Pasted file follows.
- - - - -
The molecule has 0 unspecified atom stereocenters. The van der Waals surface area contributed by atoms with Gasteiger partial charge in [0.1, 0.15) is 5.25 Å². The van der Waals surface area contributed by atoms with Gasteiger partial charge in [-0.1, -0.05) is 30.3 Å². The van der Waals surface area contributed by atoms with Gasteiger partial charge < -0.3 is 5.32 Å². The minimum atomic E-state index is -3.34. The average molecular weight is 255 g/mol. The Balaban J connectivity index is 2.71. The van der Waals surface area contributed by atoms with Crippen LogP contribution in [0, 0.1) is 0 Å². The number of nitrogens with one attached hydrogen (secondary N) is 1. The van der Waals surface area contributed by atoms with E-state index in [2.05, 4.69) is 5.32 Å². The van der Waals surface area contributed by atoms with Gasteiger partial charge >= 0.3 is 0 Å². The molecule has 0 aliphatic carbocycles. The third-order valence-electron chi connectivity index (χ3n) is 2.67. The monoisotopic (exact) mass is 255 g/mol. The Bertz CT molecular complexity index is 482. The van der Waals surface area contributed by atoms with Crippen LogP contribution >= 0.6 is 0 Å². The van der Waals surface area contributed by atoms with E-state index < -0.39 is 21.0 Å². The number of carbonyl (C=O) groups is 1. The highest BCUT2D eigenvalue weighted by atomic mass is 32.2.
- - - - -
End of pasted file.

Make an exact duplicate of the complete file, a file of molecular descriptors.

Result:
The molecule has 0 unspecified atom stereocenters. The van der Waals surface area contributed by atoms with Gasteiger partial charge in [0.1, 0.15) is 5.25 Å². The van der Waals surface area contributed by atoms with Gasteiger partial charge in [-0.1, -0.05) is 30.3 Å². The van der Waals surface area contributed by atoms with Gasteiger partial charge < -0.3 is 5.32 Å². The minimum atomic E-state index is -3.34. The average molecular weight is 255 g/mol. The Balaban J connectivity index is 2.71. The van der Waals surface area contributed by atoms with Crippen LogP contribution in [0, 0.1) is 0 Å². The number of nitrogens with one attached hydrogen (secondary N) is 1. The van der Waals surface area contributed by atoms with E-state index in [2.05, 4.69) is 5.32 Å². The van der Waals surface area contributed by atoms with Gasteiger partial charge >= 0.3 is 0 Å². The molecule has 0 aliphatic carbocycles. The third-order valence-electron chi connectivity index (χ3n) is 2.67. The monoisotopic (exact) mass is 255 g/mol. The Bertz CT molecular complexity index is 482. The van der Waals surface area contributed by atoms with Crippen LogP contribution >= 0.6 is 0 Å². The van der Waals surface area contributed by atoms with E-state index < -0.39 is 21.0 Å². The number of carbonyl (C=O) groups is 1. The highest BCUT2D eigenvalue weighted by atomic mass is 32.2.